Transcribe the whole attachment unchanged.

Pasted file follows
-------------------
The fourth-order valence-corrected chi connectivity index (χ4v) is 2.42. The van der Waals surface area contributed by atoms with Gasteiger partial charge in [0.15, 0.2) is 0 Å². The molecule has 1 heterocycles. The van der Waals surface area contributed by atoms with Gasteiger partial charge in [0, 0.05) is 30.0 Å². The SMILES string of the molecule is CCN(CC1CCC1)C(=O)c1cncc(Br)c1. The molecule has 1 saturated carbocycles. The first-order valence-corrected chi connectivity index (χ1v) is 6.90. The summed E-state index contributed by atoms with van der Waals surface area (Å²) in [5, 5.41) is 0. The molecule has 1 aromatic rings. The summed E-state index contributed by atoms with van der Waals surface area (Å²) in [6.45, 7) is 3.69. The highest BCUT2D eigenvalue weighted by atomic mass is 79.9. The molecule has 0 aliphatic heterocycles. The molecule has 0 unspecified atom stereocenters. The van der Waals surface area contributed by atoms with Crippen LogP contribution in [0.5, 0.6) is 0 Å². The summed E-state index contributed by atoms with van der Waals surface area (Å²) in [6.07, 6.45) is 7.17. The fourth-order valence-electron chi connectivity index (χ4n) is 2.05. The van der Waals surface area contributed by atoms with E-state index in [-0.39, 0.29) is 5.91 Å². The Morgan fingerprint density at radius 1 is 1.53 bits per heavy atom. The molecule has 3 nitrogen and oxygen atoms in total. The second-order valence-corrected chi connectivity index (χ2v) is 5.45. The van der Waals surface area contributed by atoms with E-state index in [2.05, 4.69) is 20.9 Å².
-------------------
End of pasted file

The fourth-order valence-corrected chi connectivity index (χ4v) is 2.42. The van der Waals surface area contributed by atoms with Gasteiger partial charge in [0.15, 0.2) is 0 Å². The molecule has 1 heterocycles. The van der Waals surface area contributed by atoms with Gasteiger partial charge in [0, 0.05) is 30.0 Å². The SMILES string of the molecule is CCN(CC1CCC1)C(=O)c1cncc(Br)c1. The molecule has 1 saturated carbocycles. The first-order valence-corrected chi connectivity index (χ1v) is 6.90. The summed E-state index contributed by atoms with van der Waals surface area (Å²) in [5, 5.41) is 0. The molecule has 1 aromatic rings. The summed E-state index contributed by atoms with van der Waals surface area (Å²) in [6.45, 7) is 3.69. The highest BCUT2D eigenvalue weighted by atomic mass is 79.9. The molecule has 0 aliphatic heterocycles. The molecule has 0 unspecified atom stereocenters. The van der Waals surface area contributed by atoms with Crippen LogP contribution in [0.5, 0.6) is 0 Å². The summed E-state index contributed by atoms with van der Waals surface area (Å²) in [6.07, 6.45) is 7.17. The fourth-order valence-electron chi connectivity index (χ4n) is 2.05. The van der Waals surface area contributed by atoms with E-state index in [-0.39, 0.29) is 5.91 Å². The Morgan fingerprint density at radius 1 is 1.53 bits per heavy atom. The molecule has 3 nitrogen and oxygen atoms in total. The second-order valence-corrected chi connectivity index (χ2v) is 5.45. The van der Waals surface area contributed by atoms with E-state index in [2.05, 4.69) is 20.9 Å².